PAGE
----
"[An] impressive debut....Wonderful travel history....With this impassioned volume [Bullough] has struck a blow for the glory of the Caucasus and helped to give voice to the voiceless."
“Bullough should be congratulated on his brave and tireless investigations into an under-reported region of the world.”
"The Caucasus is a frontier land of high, jagged snow peaks, ruined flint fortresses and pine forests that have hidden centuries of bare-rock rebellion by warrior nations. Waves of uprising, conquest, deportation, exile and resettlement have pitted the peoples of the north Caucasus against Russia for hundreds of years and continue to do so still. Oliver Bullough’s book is a painstaking, sensitively reported effort to knit together their lost history."
“Let Our Fame Be Great is a treat. It is finely bound, with excellent maps, and Bullough draws you irresistibly into his narrative, fusing reportage, history and travelogue in colourful, absorbing prose..... He tells a brilliant story, interweaving personal reportage with impressive reading, both in the Caucasus and its far-flung diaspora.”
Kirkus (Starred Review)
“A gripping, often sanguinary account of the history, culture and current status of the people for whom the Caucasus has been home, battleground and slaughterhouse… this is a fearless examination of a brutal place… A remarkably illuminating window into a world of neglected people and deleted history.”
The Economist (UK)
“Oliver Bullough’s first book marks him out as a distinguished researcher, observer and narrator....His research is formidable.”
Financial Times (London)
“A courageous young journalist illuminates one of the world’s most ethnically and culturally diverse regions. His travels and historical back-stories show that contemporary brutality in Chechnya is nothing new, and reminds us of the fate of whole nations such as the Circassians, scattered to the winds by Russian imperialism.”
The New Republic
“[I]mpressively researched and devastating… Bullough’s book combines intimate personal accounts, formidable historical research, and first-hand observations collected during years of reporting in the region into a heart-scraping testimony of Russia’s systematic and deliberate brutality in the North Caucasus—and the cruel acts of terror that it continues to provoke.”
Christian Science Monitor
“[C]ompelling. . . . As Bullough dashes and darts us through the amazing and forgotten episodes of the region, we see that this is a book of discoveries… cultural history filtered through the eyes and heart of a bright and earnest young writer… fresh and vital, admiring and frustrated.”
The Sunday Times (London) Books of the Year
“Oliver Bullough…clearly put his heart and soul into his grand, furious Let Our Fame Be Great.”
"How much do you want or need to understand about a far-off place of which we know little? More than you would think, to judge by the enthusiasm of Oliver Bullough, who brings us exciting news, presented as short, gripping stories that tell of the terrible things that happen to people caught up in constant warfare, who have long struggled for survival and suffered not only diaspora but enforced deportation. The history of their resistance and resilience has been largely unknown for two centuries. Now their stories are sung by a champion and will resound beyond their boundaries."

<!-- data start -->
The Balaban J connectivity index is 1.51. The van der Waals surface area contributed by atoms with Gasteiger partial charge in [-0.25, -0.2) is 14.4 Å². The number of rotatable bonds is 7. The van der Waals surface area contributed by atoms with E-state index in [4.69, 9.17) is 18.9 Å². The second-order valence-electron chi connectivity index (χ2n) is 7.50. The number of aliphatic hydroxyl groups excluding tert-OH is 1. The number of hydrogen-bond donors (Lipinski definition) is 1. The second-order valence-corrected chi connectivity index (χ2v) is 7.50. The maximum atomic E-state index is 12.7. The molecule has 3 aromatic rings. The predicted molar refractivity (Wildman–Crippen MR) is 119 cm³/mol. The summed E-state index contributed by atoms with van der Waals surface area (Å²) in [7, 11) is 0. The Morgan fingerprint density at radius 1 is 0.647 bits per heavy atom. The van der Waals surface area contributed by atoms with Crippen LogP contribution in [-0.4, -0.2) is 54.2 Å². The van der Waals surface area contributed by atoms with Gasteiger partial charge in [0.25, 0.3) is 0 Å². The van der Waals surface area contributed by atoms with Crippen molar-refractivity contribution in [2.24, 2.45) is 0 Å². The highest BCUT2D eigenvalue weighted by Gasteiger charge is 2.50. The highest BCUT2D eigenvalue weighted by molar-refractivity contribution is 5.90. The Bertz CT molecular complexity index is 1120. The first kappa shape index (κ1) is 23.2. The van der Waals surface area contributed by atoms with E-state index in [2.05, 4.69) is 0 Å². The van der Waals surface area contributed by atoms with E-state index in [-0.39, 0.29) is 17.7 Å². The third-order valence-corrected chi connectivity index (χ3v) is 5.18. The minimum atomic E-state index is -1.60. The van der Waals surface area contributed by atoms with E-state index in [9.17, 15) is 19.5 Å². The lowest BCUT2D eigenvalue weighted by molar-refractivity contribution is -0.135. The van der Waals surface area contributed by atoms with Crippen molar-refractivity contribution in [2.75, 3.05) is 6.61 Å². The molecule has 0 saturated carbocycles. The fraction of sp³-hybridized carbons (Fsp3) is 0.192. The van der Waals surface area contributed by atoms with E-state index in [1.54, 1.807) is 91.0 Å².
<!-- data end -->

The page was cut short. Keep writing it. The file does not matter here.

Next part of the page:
Norman Stone, Director of the Center for Russian Studies at Bilkent University, and author of The Atlantic and Its Enemies and World War One
“This wonderful, moving book flashes backwards and forwards over a terrain almost impossible to survey, and manages the feat.”
Orlando Figes, author of The Whisperers: Private Life in Stalin’s Russia and A People’s Tragedy: The Russian Revolution: 1891-1924
“Lively and impassioned… a tragically neglected corner of our world.”
An Institute for War and Peace Reporting journalist debuts with a gripping, often sanguinary account of the history, culture and current status of the people for whom the Caucasus has been home, battleground and slaughterhouse. Several times, Bullough confesses fear or anxiety in this harrowing history of a region he has come to know well and traverse many times, often in the company of people whose language he only partially knows, if at all. Nonetheless, this is a fearless examination of a brutal place, in which the Russians come off particularly poorly. Beginning more than two centuries ago, the Russians-then the Soviets, now the Russians once again-employed every weapon in the arsenal of human cruelty, including murder, massacre, relocation and ethnic cleansing, to subdue people who, according to the author, mostly desired to be left alone. Bullough begins with people less-known in the West-the Circassians-and, deftly maneuvering through history, legend and geopolitics, tells the story of their defeats and diaspora (many are now in Jordan). The author takes us to little-known sites of long-forgotten atrocities, places unknown now even to the local residents, and reminds us continually how victors write history books, erect memorials and control cultural memory. The author then turns to groups of mountain Turks-the Balkars and the Karachais-whose very existence the Soviets denied well into the 1940s. Finally, Bullough explores the complicated and tragic stories of the Chechens, a more familiar name. They, too, suffered unspeakably at the hands of those who wanted their land. The author notes that, in desperation, the Chechens have committed some unspeakably stupid and destructive acts of their own. In this final section, Bullough tells individual stories of people separated from land and loved ones. A remarkably illuminating window into a world of neglected people and deleted history.